• Summary
  • Contents
  • Subject index

Employment is closely connected to wealth, status, and security and is therefore a subject of interest across a range of academic disciplines. Employment Relations in the United States incorporates a wealth of research material from these different specialties to provide a historical perspective on the American workplace and the evolution of legal policies affecting employment. The analysis follows both a chronological and thematic arrangement, beginning with the importance of management practices, the growth of labor organizations and the impact of collective bargaining on employment institutions, and the subsequent rise of individual employment rights enforced through administrative and judicial means. Through its evolutionary approach, the book explains the fragmented, overlapping, and conceptually confusing regulatory environment governing workplace relations. It offers an integrated approach to such important contemporary policy issues as health care coverage, pensions, and effective dispute procedures. The book provides an analytical framework for an understanding of the unique nature of our labor markets and the role of government, employers, and unions.   Key Features    Provides students with the historical background they need to understand how the U.S. system developed and how it differs from systems in other industrialized nations  Discusses individual employment rights, including protection from discrimination  Covers current policy issues in employment, including raising the minimum wage, the growth of a contingent workforce, and privatizing retirement  Offers a unique historical and evolutionary explanation of the nature of employment relations   As a general overview of contemporary employment relations, Employment Relations in the United States is a perfect supplement to college courses in employment law, human resource management, and collective bargaining. Human resource managers, mediators, and professionals involved in labor relations will also find this an essential reference.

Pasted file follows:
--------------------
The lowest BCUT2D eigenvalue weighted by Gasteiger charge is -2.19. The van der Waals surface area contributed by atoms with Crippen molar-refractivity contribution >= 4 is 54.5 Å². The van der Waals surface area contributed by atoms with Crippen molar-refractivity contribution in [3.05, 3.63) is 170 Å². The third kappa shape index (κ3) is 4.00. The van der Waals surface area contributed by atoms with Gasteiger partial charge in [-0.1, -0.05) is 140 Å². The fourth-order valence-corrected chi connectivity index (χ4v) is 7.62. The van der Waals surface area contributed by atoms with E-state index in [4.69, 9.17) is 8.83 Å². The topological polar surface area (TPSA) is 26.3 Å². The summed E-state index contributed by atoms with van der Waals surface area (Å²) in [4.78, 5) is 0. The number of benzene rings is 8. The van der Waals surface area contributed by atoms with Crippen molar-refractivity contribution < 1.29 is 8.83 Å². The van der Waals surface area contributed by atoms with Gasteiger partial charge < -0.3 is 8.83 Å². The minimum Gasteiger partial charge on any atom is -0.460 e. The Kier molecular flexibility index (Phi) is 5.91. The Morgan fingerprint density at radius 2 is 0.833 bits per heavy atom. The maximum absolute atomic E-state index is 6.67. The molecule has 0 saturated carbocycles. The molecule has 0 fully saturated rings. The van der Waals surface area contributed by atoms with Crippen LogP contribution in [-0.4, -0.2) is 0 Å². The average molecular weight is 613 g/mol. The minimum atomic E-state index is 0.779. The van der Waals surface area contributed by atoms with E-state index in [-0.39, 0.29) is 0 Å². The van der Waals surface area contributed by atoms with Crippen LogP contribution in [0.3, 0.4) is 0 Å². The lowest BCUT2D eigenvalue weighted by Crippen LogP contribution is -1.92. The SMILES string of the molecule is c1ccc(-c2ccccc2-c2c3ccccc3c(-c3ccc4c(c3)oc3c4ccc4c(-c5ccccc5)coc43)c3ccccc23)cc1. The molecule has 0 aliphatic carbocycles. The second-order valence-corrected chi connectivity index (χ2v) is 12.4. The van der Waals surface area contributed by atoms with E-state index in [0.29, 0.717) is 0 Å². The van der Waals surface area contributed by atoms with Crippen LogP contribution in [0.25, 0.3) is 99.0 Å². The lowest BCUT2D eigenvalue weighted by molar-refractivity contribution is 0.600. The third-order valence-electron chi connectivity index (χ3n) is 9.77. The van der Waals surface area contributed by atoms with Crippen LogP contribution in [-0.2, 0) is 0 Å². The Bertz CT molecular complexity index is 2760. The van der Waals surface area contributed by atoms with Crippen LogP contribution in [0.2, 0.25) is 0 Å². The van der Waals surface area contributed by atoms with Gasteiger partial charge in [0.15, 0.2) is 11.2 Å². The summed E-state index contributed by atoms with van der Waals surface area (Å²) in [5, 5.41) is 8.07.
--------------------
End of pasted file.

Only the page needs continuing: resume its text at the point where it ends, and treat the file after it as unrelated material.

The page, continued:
Back to the Future?

Americans have a fondness for utopian fantasies. From the colonial era to contemporary culture, creative artists have presented a vision of human existence that is sometimes inspiring and sometimes repulsive; always, though, the alternative reality is permeated with themes of good and evil, innocence and experience, and suffering and redemption.1 One of the most popular and influential books of the late nineteenth century was Edward Bellamy's fictional Looking Backward, 2000–1887. The protagonist of the novel, Julian West, is hypnotized one evening in Boston in 1887, and he awakens in the year 2000. Life in the United States in the twenty-first century is idyllic. There are no wars, no poverty, and no social conflict. The elimination of class antagonism has been achieved ...

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